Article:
French version here
Who hasn’t heard that “Children under two years of age should absolutely not be exposed to screen media, no matter what!” – maybe accompanied by the reasoning that “Screens will hinder the development of children’s intelligence.”
Why does the topic of the effect of screens on young children, especially with regard to their brain development, evoke so much controversy and fear? And should we actually think of all types of screen media as equal? What can scientific research teach us?
In order to answer these questions, we first need to understand the origin of this fear. Why do parents worry that much? What is really happening in babies’ brains during the first years of their life? Which factors do actually matter for development?
Better understanding how young brains develop and what factors are critical for ensuring stable foundations for learning will help us make more informed decision for our little ones with regard to our use of digital media.
Why are the first years of our children’s lives so important for learning?
Research over the past years has uncovered a lot about the cognitive development of young children. Thanks to advances in methods and experimental techniques (for instance, brain imaging and experimental psychology) we have accumulated more knowledge about young children’s cognition than ever before. This is the case especially with regard to language, one of the most central capacities of the human species. Language plays a key role in our everyday lives, whether it is for interacting with others, for communication, for thinking, or for reasoning – it’s indispensable for many of our cognitive functions. Language starts developing in the first months of life. In fact, babies even learn some things about their language before birth. Moreover, early language skills are also a stepping stone for success in primary and secondary education, and even for professional life later on. The more solid a young child’s linguistic foundations, the easier it will be to succeed in the education system. Considering this central role of language learning, it’s not surprising that caregivers are so concerned about their young children’s early development, and that they are wary of anything that might have a negative influence, for instance screen media.
So how do we create a good language learning environment for our children?
Recent scientific research suggests that the better the learning outcomes are the more a child is exposed to her or his mother tongue(s) from early on, and the richer and more varied the linguistic environment is. For example, parents’ use of a varied and rich vocabulary and complex sentences can positively influence children’s language skills, for instance a larger vocabulary and a more advanced grammar. But it’s not only the language input that matters: The quality of social interactions like talking to your child, jointly attending to an object, or singing songs together, play an important role as well. Numerous studies have shown that lack of social interaction can have negative effects on the mastery of the native language and on brain development. Attention, active engagement (curiosity, exploration), feedback (discussion), repetition, emotional security (positive emotions) – all these are crucial elements for the early acquisition of language, and for learning in more general.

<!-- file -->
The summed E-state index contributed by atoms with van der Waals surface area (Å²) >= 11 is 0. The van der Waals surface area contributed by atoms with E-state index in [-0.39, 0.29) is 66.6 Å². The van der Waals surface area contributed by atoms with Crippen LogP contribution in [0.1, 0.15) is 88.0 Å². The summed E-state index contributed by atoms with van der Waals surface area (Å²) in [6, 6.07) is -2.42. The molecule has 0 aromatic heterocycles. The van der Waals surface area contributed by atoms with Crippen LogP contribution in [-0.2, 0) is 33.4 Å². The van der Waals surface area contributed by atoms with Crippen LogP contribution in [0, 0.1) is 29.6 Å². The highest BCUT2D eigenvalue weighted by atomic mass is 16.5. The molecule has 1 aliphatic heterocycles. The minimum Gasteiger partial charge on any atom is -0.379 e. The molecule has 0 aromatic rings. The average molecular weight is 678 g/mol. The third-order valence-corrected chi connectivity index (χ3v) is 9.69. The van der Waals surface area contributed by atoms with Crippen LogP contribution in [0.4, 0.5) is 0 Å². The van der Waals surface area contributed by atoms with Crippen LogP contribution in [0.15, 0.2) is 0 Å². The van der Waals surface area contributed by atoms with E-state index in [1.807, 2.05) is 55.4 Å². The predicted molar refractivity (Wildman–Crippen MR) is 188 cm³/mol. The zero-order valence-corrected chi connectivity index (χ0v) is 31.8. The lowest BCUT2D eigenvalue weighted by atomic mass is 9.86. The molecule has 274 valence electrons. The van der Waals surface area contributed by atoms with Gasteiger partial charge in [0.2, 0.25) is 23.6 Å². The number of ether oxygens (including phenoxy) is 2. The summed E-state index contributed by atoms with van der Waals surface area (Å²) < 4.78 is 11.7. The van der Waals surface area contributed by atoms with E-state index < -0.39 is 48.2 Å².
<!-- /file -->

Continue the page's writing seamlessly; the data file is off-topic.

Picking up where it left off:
Plenty of research thus shows us that a rich linguistic and social environment are indispensable for the development of both language and cognition.
Let’s revisit the question of screens and the famous “no screens before two years of age”
In fact, the well-known recommendations advising no screen time at all for children below two years of age were published in 1999 by the American Academy of Pediatrics. They were mainly based on studies on young children watching passive screen media like videos, DVDs, or TV. A child watching TV alone does not participate in natural interaction, thus missing out on stimulation that is crucial for development. This also means that there is only a small amount of shared attention (where someone directs attention on something in the environment), and little response to a child’s own actions. As we have seen further above, interaction is important for learning. During the first few months and years of life, which are critical for brain and cognitive development, passive TV exposure is thus not recommended.
In recent years, however, the screenscape has radically changed, and interactive screens have joined passive screen media. Between 2011 and 2014 alone, the percentage of US children below two years of age that have used interactive screen media like a smartphone increased from 10% to 38%. We just learned how important a stimulating and interactive environment is. And if we think about it, interactive screen media might create a very different situation for children compared to passive versions: Rather than passively watching, they can get active and control what appears on screen next.